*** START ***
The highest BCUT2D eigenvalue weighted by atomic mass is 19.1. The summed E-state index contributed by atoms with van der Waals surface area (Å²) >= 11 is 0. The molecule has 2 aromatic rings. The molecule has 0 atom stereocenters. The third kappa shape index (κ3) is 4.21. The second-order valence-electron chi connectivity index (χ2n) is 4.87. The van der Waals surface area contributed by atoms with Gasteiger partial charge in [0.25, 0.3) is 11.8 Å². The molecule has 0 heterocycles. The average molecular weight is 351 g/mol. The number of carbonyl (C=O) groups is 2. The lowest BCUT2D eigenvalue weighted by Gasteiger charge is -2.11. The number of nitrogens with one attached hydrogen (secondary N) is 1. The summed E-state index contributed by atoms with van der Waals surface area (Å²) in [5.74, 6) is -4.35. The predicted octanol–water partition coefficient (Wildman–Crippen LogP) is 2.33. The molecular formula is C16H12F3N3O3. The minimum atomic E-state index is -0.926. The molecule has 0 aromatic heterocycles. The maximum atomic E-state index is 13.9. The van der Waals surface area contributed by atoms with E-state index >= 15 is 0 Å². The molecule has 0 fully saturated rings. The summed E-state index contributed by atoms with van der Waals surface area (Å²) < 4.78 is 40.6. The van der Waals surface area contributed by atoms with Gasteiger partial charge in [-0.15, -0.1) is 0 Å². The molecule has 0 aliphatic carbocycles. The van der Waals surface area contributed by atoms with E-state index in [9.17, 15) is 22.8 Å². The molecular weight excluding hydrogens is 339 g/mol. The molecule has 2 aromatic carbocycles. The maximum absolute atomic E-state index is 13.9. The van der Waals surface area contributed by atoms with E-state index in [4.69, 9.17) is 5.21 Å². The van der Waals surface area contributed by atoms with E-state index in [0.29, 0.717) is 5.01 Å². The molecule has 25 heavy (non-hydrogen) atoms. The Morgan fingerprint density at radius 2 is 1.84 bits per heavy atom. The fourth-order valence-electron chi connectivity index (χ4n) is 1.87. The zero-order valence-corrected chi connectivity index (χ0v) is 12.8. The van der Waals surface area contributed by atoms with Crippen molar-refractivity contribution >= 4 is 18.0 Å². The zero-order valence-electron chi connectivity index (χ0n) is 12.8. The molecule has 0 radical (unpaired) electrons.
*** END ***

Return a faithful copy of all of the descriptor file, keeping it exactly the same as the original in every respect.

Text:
The highest BCUT2D eigenvalue weighted by atomic mass is 19.1. The summed E-state index contributed by atoms with van der Waals surface area (Å²) >= 11 is 0. The molecule has 2 aromatic rings. The molecule has 0 atom stereocenters. The third kappa shape index (κ3) is 4.21. The second-order valence-electron chi connectivity index (χ2n) is 4.87. The van der Waals surface area contributed by atoms with Gasteiger partial charge in [0.25, 0.3) is 11.8 Å². The molecule has 0 heterocycles. The average molecular weight is 351 g/mol. The number of carbonyl (C=O) groups is 2. The lowest BCUT2D eigenvalue weighted by Gasteiger charge is -2.11. The number of nitrogens with one attached hydrogen (secondary N) is 1. The summed E-state index contributed by atoms with van der Waals surface area (Å²) in [5.74, 6) is -4.35. The predicted octanol–water partition coefficient (Wildman–Crippen LogP) is 2.33. The molecular formula is C16H12F3N3O3. The minimum atomic E-state index is -0.926. The molecule has 0 aromatic heterocycles. The maximum atomic E-state index is 13.9. The van der Waals surface area contributed by atoms with E-state index >= 15 is 0 Å². The molecule has 0 fully saturated rings. The summed E-state index contributed by atoms with van der Waals surface area (Å²) < 4.78 is 40.6. The van der Waals surface area contributed by atoms with Gasteiger partial charge in [-0.15, -0.1) is 0 Å². The molecule has 0 aliphatic carbocycles. The van der Waals surface area contributed by atoms with E-state index in [9.17, 15) is 22.8 Å². The molecular weight excluding hydrogens is 339 g/mol. The molecule has 2 aromatic carbocycles. The maximum absolute atomic E-state index is 13.9. The van der Waals surface area contributed by atoms with E-state index in [4.69, 9.17) is 5.21 Å². The van der Waals surface area contributed by atoms with E-state index in [0.29, 0.717) is 5.01 Å². The molecule has 25 heavy (non-hydrogen) atoms. The Morgan fingerprint density at radius 2 is 1.84 bits per heavy atom. The fourth-order valence-electron chi connectivity index (χ4n) is 1.87. The zero-order valence-corrected chi connectivity index (χ0v) is 12.8. The van der Waals surface area contributed by atoms with Crippen molar-refractivity contribution >= 4 is 18.0 Å². The zero-order valence-electron chi connectivity index (χ0n) is 12.8. The molecule has 0 radical (unpaired) electrons.